While this syndrome of “sizzling and then fizzling” is common. The opposite dynamic is often at work too. You’ll make images that don’t catch your attention immediately but you find yourself doing a double or triple take and your appreciation of these images grows with each viewing. These “sleepers” are very interesting; they tend to be smarter and/or more deeply felt. Because they don’t grab your attention quickly, it’s easy to pass these types of images by. That’s one of the reasons it’s important to look back through your images again, often after some time has passed, so that you can see them from a refreshed perspective.

Sometimes when you present the two together, one type of image makes the other type of image more interesting. The attention getter does just that – it gets attention. It can draw viewers in to seeing related work that might not be as eye catching but has more substance and depth. Similarly, if it’s related to the attention getter, in some way beyond proximity, the strong silent type can reveal hidden depths within its flashier counterpart and even transfer some of its own depth. Both can “rub off” on each other in a beneficial way. Their relationship can be mutualistic.

When you find the rare few images that achieve both immediate high impact and extended durability you’ve got real “keepers”. These are the images that should be celebrated most. These images set the course for many others, both current and future works. All the other images, the ones that come close but fall short, which are collected with the great images, should in some way support, amplify, and expand that greatness. Keep these fires burning and fan the flames. Carry this vital energy forward. Keep this energy flowing with new moves. Find out how long you can stay in the zone or what it takes to return to it or something similar. See how far you can run with it and where it will lead you. Work of this quality often gets beyond you; which doesn’t mean you can’t sustain it, or return to it, but instead means you probably won’t fully understand it until long after you’ve done it – if ever. Work like this expands you. It raises your bar and calls you to new heights. Answer these calls.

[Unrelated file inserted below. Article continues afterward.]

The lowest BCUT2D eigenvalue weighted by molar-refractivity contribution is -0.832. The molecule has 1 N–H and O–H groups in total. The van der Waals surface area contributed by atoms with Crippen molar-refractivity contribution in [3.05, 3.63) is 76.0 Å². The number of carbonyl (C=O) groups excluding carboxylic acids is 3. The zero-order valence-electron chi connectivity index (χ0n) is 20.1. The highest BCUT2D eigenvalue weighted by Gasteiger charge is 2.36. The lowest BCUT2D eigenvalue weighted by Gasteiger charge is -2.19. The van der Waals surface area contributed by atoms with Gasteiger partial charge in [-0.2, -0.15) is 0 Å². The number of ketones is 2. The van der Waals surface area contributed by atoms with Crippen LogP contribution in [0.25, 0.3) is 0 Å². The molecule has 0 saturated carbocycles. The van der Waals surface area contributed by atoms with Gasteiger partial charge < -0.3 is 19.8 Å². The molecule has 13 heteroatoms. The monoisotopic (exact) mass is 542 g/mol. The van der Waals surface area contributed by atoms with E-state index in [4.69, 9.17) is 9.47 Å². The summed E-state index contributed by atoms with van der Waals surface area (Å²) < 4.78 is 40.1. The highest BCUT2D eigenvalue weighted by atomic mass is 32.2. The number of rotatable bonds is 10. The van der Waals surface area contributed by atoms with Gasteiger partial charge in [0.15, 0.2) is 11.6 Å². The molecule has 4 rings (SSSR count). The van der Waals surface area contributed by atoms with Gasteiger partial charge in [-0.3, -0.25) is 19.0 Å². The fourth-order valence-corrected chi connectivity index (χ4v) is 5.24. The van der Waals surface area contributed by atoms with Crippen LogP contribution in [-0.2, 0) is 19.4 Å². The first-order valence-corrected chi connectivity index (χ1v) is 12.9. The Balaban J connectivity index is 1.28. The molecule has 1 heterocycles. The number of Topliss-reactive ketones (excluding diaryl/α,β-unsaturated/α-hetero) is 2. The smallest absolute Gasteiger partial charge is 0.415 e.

See the accompanying "sleeper" and the "sizzles and fizzles" here.
http://www.johnpaulcaponigro.com/blog/9948/images-that-sizzle-fizzle-versus-sleepers-and-keepers/

Read more creative resources here.
http://www.johnpaulcaponigro.com/downloads/creativity/creativity.php

#photography  
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  • Grant Kaye Photography